6. 6. 2. The “Great Gap” The indicators of S&T indicate that since 1981, Brazil has developed considerablyIn last years, Brazil has when we consider the relevance of its scientific research. During this period, datademonstrated great from the Ministry of Science and Technology show that Brazil´s relativepotential for knowledge participation on the number of scientific Brazilian articles indexed in Institute forgeneration. Scientific Information (ISI) grows, as we can see at Figure 1. When we analyze the quality and quantity of articles and scientific publications, Brazil is well ranked in relation to developed countries. Some Brazilian institutions are among the 500 top universities in the world, which means a lot, considering that the oldest Brazilian university has not reached 100 years old. Figure1:: Brazilian international scientific articles, indexed in Institute for Scientific Information (ISI), in relation to those of Latin America and the world 1981 2004. Source: National Science Indicators (NSI) of the Institute for Scientific Information (ISI) Elaboration: General Coordination of Indicators Brazilian Ministry of Science and Technology But what does that mean to increase the number of articles and scientific publications, for the companies? Many businesspeople are tired of hearing that the science produced in Brazil is high quality, which generates many scientific articles and knowledge to be applied. The numbers of published articles little represents to Brazilian companies, especially to those that cannot see the opportunities that this knowledge can create. Analyzing the experience of those who are devoted to explore the environment of technological innovation, we conclude that there is a Great Gap between science and market in Brazil. The process of generation of knowledge and theHowever, we notice transformation of this knowledge in resources, despite some advances in the lastdifficulties in the few years, is still in the very beginning. There are several facts that indicate thattransformation of this science and market in Brazil do not communicate in an efficient way and also thatknowledge in resources we have many factors that resist to the successful exploration of innovationfor society.. opportunities generated at universities and research centers in Brazil. These factors are not only related to the academic community or to the companies, but to both and other agents that are part of the so called “innovation system”, like the government (see figure 2).Instituto Inovação Page. 6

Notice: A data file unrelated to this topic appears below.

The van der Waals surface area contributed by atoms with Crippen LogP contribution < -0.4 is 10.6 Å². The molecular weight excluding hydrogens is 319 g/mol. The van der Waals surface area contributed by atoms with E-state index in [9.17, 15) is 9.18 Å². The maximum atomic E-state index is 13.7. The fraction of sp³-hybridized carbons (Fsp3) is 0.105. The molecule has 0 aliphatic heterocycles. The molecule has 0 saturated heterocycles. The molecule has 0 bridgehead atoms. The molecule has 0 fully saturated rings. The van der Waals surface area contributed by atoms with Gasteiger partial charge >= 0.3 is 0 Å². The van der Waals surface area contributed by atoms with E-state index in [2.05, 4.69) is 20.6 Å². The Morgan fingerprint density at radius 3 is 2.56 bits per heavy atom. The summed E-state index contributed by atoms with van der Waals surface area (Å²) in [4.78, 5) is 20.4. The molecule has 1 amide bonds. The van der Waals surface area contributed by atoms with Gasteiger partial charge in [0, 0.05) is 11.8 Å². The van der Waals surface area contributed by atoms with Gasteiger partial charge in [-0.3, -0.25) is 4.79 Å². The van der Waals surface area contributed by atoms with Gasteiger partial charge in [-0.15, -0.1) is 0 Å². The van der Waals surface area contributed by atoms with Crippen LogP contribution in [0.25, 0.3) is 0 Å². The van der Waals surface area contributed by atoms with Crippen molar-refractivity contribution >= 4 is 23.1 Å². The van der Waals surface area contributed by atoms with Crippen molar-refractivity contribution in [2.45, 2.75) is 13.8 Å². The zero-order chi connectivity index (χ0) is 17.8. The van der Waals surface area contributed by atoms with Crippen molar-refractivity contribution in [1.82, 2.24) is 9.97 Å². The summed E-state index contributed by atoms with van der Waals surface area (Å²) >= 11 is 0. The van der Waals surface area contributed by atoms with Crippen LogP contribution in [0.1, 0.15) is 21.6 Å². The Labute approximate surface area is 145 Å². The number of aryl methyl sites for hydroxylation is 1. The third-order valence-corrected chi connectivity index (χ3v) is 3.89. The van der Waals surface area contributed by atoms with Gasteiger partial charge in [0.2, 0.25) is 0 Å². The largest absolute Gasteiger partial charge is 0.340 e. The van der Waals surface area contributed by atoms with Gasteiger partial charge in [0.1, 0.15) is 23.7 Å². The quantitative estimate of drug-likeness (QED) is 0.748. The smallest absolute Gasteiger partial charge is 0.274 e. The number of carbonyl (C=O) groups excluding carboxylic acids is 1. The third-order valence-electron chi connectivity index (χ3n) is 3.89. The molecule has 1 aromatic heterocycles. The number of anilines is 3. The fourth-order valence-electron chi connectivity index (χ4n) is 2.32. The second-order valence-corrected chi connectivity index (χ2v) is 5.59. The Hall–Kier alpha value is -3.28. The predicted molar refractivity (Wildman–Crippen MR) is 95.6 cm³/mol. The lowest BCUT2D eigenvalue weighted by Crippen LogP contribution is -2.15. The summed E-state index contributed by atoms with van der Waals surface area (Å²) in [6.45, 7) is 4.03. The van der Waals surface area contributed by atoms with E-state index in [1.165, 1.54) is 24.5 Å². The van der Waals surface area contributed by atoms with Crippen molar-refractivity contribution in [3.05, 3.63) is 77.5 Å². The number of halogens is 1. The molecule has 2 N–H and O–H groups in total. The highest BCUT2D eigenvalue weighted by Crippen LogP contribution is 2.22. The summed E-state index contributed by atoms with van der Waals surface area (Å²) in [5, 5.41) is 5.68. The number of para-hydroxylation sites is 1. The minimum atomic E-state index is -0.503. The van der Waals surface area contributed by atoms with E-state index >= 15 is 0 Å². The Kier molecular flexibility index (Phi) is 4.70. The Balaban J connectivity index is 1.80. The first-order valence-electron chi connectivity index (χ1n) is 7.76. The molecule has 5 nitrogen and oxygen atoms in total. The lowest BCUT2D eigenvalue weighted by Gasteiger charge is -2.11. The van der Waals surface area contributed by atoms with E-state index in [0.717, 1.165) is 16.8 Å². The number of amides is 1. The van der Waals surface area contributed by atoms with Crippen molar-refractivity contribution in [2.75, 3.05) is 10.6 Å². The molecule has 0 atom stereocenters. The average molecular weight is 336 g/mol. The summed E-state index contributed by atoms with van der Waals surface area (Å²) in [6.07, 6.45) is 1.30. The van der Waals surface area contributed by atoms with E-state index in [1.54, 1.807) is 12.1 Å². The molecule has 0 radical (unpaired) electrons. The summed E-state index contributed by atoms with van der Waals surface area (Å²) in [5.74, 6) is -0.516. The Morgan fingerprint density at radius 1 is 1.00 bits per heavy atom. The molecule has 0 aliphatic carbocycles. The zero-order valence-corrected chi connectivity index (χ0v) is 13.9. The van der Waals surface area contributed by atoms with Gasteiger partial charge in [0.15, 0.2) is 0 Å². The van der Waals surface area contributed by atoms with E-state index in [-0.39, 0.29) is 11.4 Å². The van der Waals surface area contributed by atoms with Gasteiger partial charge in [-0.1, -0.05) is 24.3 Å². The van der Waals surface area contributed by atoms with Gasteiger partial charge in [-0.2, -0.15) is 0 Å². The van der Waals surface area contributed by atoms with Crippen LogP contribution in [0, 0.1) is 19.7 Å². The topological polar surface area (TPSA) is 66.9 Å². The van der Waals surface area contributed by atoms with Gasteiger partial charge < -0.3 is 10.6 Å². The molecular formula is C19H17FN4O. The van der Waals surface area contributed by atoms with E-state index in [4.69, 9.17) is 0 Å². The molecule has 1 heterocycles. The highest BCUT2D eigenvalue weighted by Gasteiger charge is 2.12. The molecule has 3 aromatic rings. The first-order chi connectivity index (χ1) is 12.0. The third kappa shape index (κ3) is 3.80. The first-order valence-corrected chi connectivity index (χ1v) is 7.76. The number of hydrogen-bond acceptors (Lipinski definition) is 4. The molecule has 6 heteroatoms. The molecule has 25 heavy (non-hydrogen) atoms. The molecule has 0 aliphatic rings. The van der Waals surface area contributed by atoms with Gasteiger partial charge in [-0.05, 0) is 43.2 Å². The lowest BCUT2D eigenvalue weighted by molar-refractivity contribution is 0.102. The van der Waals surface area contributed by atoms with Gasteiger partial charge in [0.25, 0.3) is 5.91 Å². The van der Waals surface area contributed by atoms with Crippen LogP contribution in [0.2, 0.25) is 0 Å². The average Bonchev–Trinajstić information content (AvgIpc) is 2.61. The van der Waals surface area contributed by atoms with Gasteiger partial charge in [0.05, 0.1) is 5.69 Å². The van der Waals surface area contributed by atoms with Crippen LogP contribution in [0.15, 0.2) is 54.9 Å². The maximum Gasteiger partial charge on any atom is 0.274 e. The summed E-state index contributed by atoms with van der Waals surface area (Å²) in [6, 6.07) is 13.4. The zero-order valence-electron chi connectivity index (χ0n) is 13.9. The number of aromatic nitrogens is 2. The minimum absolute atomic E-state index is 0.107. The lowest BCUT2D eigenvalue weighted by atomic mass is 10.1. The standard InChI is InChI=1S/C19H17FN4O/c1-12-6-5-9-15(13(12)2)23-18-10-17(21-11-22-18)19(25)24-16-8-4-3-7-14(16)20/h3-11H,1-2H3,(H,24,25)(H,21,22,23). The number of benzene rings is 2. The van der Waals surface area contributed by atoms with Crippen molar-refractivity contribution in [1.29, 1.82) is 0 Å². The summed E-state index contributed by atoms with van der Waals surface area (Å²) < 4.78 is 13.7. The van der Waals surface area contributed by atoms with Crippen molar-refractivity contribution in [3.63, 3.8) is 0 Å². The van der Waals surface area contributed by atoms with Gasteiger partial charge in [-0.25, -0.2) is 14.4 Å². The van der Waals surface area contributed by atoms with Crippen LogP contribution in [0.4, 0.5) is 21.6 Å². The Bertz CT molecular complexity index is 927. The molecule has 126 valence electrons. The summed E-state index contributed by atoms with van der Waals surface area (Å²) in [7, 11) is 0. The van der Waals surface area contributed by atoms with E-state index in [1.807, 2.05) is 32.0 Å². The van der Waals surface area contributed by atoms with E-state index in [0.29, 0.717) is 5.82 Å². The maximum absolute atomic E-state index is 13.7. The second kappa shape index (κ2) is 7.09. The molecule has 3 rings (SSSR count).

7. 7. Figure 2:: Factors that prevent approximation of Science and the Market Source: Instituto InovaçãoInstituto Inovação Page. 7
  8. 8. 3. Knowledge as means to Innovation In the world we live today, capitalist and globalized, knowledge is able to generate great value when assimilated (quickly) into products, processes or services. If BrazilIn the present context, has been slowly increasing its knowledge basis, showing that through the increasewhen knowledge is the of relevance of its publications, it is important that we explore this active to bringbasis for economic benefits to society.development, it isimperative that we A patent represents a concession, given by the State, which guarantees to itsstimulate the titular, the right to commercially explore its creation. Thus, it is understood thatexploration of this who registers it has the intention to use this knowledge to some practicalactive to generate application. So, the number of patents is an estimation largely used to indicate thebenefits to Brazilian level of innovation of a company or country. In this context, when the number ofsociety.. scientific articles published in international magazines increases faster than the number of Brazilian patents registered in the American office for patents (USPTO), it may be inferred that the relevance of Brazilian scientific research has been more well-known internationally than the innovations of the companies. Figure 3:: Socio-Economic and ST&I (Science, Technology and Innovation) Indicators (Brazil participation as percentage of world production) Source: Brazilian Ministry of Science and Technology; Goldman Sachs (2003); “Dreaming with BRICs: The Path to 2050”;CIA (2005); World Factbook, Analysis of Instituto Inovação.Instituto Inovação Page. 8